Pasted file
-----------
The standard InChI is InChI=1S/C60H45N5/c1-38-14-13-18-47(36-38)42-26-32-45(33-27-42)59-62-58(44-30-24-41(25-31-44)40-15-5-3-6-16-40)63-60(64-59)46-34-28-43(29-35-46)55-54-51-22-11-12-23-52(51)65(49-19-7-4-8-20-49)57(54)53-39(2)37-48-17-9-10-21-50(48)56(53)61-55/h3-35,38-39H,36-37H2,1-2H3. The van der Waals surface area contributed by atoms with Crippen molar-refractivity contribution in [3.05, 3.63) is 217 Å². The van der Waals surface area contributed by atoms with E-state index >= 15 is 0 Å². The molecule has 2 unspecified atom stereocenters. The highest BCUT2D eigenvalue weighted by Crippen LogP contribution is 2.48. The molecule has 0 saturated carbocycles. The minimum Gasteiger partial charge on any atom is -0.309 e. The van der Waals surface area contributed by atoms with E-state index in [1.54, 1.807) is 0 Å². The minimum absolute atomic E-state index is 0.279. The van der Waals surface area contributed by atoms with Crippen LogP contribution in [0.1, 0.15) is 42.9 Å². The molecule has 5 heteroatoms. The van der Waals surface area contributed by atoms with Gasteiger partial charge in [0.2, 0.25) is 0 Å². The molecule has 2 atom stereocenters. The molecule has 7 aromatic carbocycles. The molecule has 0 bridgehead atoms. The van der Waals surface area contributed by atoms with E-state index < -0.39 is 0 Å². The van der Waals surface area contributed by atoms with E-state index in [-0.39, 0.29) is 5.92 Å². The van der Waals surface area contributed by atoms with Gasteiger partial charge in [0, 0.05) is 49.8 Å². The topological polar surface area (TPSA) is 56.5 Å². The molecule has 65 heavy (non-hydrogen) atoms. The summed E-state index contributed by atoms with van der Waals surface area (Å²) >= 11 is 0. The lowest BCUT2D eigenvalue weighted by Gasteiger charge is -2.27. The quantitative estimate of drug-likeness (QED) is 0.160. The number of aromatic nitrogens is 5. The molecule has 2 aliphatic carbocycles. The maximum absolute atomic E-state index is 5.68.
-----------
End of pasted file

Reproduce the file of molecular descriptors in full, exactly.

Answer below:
The standard InChI is InChI=1S/C60H45N5/c1-38-14-13-18-47(36-38)42-26-32-45(33-27-42)59-62-58(44-30-24-41(25-31-44)40-15-5-3-6-16-40)63-60(64-59)46-34-28-43(29-35-46)55-54-51-22-11-12-23-52(51)65(49-19-7-4-8-20-49)57(54)53-39(2)37-48-17-9-10-21-50(48)56(53)61-55/h3-35,38-39H,36-37H2,1-2H3. The van der Waals surface area contributed by atoms with Crippen molar-refractivity contribution in [3.05, 3.63) is 217 Å². The van der Waals surface area contributed by atoms with E-state index >= 15 is 0 Å². The molecule has 2 unspecified atom stereocenters. The highest BCUT2D eigenvalue weighted by Crippen LogP contribution is 2.48. The molecule has 0 saturated carbocycles. The minimum Gasteiger partial charge on any atom is -0.309 e. The van der Waals surface area contributed by atoms with E-state index in [1.54, 1.807) is 0 Å². The minimum absolute atomic E-state index is 0.279. The van der Waals surface area contributed by atoms with Crippen LogP contribution in [0.1, 0.15) is 42.9 Å². The molecule has 5 heteroatoms. The van der Waals surface area contributed by atoms with Gasteiger partial charge in [0.2, 0.25) is 0 Å². The molecule has 2 atom stereocenters. The molecule has 7 aromatic carbocycles. The molecule has 0 bridgehead atoms. The van der Waals surface area contributed by atoms with E-state index < -0.39 is 0 Å². The van der Waals surface area contributed by atoms with E-state index in [-0.39, 0.29) is 5.92 Å². The van der Waals surface area contributed by atoms with Gasteiger partial charge in [0, 0.05) is 49.8 Å². The topological polar surface area (TPSA) is 56.5 Å². The molecule has 65 heavy (non-hydrogen) atoms. The summed E-state index contributed by atoms with van der Waals surface area (Å²) >= 11 is 0. The lowest BCUT2D eigenvalue weighted by Gasteiger charge is -2.27. The quantitative estimate of drug-likeness (QED) is 0.160. The number of aromatic nitrogens is 5. The molecule has 2 aliphatic carbocycles. The maximum absolute atomic E-state index is 5.68.